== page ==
What do Canadians use their smartphones for? Lots of stuff – but they’d like to do more

Peter Sheldon, a Vancouver native, and the Senior Analyst at Forrester Research focusing on eCommerce, mobile commerce and multichannel technology came out with a great report that shows how consumers use smartphones and how mobile marketers must respond.

Respondents were asked, “Which of the following are you most interested in doing on your smartphone?” (U.S. numbers)

  • 28% want to get directions
  • 12% want to look up product information
  • 12% want to compare prices at different retailers with barcode scanning apps or using search
  • 11% want to receive coupons you could use while shopping in a store
  • 10% want to search for business information in a browser

Less popular answers included “looking up the nearest shop to see if they have the product I want to buy,” “receiving exclusive discounts from retailers,” “scanning QR Codes,” and “purchasing items.”

Carman Allison, the Director of Consumer Insights at Nielsen reports on some Canadian statistics

“Smartphone ownership in Canada stood at 18 percent in April 2010. But with 29 percent of survey respondents indicating that they plan on buying a smartphone (in the next twelve months), almost half of the population will have the devices in the near term. Already consumers are using smartphones as part of their shopping routine: mobile coupons are increasingly popular and offer the deals consumers are looking for without the hassle of clipping a paper coupon.

“Smartphone loyalty cards eliminate the need to carry a plastic membership card and help consumers track their spending. Other apps enable shoppers to plan their grocery lists, view nutritional information or schedule delivery. But don’t expect smartphones to replace credit or cards just yet: just 15 percent of Canadians said they would be willing to use their phones to make payments while 61 percent said they would not (although amongst younger consumers, about a quarter said that they would be willing to do so)”.

The latter are numbers from the United States where mobile app companies like ShopKick and ShopSavvy have made it easier for consumers to participate in these common smartphone behaviours.

ShopSavvy can be downloaded in Canada, but you’ll hard pressed to find a product barcode that works here north of the border according to several tweets, despite the 22 million barcodes ShopSavvy has stored in their database.

QR Codes, if marketers knew how to correctly optimize them using mobile smartsites and clipboards, would in many instances solve what consumers want in looking up product information, the distribution of coupons via mobile, purchasing items through m-commerce and receiving invitations for sweepstakes/contests. Retailers such as Macy’s and Best Buy have been educating people in the United States how to scan digital barcodes.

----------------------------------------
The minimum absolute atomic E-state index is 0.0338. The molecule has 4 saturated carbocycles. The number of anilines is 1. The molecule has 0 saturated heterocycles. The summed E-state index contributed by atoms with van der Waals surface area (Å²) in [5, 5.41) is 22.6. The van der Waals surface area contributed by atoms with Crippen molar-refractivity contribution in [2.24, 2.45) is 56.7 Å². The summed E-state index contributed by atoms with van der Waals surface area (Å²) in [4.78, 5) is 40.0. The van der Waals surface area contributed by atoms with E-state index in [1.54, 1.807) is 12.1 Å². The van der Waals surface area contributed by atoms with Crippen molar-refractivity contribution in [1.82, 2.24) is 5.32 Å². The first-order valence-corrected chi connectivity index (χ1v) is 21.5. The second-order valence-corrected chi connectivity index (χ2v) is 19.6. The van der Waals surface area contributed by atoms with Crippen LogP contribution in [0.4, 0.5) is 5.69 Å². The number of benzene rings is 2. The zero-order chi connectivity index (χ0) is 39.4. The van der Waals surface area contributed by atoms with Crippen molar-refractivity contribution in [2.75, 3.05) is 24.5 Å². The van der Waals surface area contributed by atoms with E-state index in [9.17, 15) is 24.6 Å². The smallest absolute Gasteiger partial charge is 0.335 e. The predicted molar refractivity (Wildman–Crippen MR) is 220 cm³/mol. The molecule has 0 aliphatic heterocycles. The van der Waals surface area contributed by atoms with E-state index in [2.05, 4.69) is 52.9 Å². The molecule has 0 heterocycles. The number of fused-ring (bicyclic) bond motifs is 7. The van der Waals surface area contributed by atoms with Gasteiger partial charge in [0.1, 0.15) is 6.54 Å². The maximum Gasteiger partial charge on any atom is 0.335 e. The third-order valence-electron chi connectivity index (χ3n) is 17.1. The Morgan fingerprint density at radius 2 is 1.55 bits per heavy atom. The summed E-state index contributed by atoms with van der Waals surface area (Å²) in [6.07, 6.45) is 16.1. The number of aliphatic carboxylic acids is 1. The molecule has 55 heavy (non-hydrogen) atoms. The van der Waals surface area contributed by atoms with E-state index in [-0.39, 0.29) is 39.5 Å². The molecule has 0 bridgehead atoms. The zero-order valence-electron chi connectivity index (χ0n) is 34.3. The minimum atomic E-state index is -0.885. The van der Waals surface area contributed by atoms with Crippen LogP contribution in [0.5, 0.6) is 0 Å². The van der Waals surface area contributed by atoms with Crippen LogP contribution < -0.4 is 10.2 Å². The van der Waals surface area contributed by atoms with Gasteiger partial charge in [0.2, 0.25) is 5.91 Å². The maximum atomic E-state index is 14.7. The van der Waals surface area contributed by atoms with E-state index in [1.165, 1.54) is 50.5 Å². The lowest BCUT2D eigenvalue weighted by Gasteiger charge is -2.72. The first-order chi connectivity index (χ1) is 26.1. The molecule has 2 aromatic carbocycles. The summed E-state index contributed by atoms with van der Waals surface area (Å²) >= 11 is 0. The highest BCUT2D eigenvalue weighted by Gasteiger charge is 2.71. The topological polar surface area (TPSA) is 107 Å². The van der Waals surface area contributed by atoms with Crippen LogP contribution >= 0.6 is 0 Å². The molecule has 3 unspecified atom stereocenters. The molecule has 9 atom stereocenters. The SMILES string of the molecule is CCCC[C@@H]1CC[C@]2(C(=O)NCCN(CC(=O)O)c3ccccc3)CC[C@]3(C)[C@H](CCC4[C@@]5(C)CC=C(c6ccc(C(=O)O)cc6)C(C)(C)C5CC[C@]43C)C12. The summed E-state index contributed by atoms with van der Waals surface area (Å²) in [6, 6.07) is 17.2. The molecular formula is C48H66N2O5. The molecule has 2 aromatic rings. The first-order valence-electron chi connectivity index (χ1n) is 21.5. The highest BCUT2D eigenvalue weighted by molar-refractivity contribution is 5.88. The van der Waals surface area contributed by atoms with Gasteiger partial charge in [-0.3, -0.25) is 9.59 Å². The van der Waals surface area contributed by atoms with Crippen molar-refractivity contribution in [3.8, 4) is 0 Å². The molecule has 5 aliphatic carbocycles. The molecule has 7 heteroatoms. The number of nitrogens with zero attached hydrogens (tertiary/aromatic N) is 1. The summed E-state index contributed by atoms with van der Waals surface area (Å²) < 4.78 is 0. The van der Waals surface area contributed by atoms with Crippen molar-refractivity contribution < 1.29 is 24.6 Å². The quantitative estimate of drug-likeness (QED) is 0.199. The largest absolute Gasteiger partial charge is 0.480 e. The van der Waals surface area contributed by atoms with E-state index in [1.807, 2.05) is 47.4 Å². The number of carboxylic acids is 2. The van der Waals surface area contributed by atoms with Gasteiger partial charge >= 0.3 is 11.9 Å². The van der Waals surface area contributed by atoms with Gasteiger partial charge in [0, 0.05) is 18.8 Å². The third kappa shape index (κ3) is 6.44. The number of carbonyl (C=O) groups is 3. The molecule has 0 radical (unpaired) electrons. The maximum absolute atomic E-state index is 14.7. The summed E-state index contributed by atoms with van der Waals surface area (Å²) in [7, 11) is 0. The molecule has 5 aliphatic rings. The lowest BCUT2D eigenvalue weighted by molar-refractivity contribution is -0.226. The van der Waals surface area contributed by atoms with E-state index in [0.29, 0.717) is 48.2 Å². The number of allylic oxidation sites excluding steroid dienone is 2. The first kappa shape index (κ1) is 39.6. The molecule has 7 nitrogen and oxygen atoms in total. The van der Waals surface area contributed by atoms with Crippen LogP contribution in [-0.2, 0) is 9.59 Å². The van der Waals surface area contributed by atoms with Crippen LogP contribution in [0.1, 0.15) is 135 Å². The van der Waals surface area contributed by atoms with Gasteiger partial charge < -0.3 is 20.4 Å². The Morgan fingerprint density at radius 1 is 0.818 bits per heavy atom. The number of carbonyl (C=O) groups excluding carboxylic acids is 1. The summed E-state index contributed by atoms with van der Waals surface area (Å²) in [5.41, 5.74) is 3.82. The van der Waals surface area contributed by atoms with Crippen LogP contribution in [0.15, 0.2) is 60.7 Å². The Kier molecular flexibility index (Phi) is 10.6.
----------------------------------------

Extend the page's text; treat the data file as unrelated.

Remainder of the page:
ShopKick is a great success story, and were featured on the cover of Entrepreneur Magazine in March, but there are no examples of the app being used in Canadian retail. CEO Cyriac Roeding and team have managed to sign up 1500 retail locations in 39 states across 160 malls. The app directly competes with Checkpoints, which reward consumers as soon as they walk into the store, replacing the need to check-in.

These are just some examples of how Canadian retailers are slow to effectively utilizing the smartphone and tablet revolutions to their advantage in other ways than just mobile apps, which according to Polar Mobile at Canada 3.0 last week, there over 530,000 across all platforms.

Although Canadians are very loyal to their Blackberries, the new OS 5 and 6 allow for much easier use of applications. It was said at Mobile Monday Toronto by Research In Motion’s Tyler Lessard in early March that Blackberry users with those operating systems were much more responsive to the downloading and use of apps.

However, according to the Forrester study, as of Q3 2010, 61% of developers were using native code for each supported device- they were building them one at a time rather than using mobile middleware or mobile web frameworks that would allow for hybrid cross-platform functionality.

Blackberry apps especially are built last as Android and Apple are open-development platforms and unless mobile apps are popular enough on the latter two platforms, most developers don’t bother with Blackberry.

After all, RIM’s Jim Balsillie on November 19, 2010 famously said: “You don’t need an app for the web”.

Regardless, whether you’re a fan of the mobile web or “apps”, they are both here to stay for the time being.

Balsillie may have said that, but RIM still went ahead into a partnership with Google for Android Apps on their newly-released QNX operating system with the PlayBook.

QNX will also be run on smartphones as well.

It’s just a question of whether or not smartphones will feature Android apps in the future.

I would guess yes, given the fact that Blackberry apps just don’t run as well as Android and Apple’s.

By 2012, Blackberry should be caught up functionality wise, and we’ll see some more of these research numbers come to light in Canada, with two main apps for developers to build, Android and Apple.

We might then also see a greater number of interested Canadians using their smartphone for more things.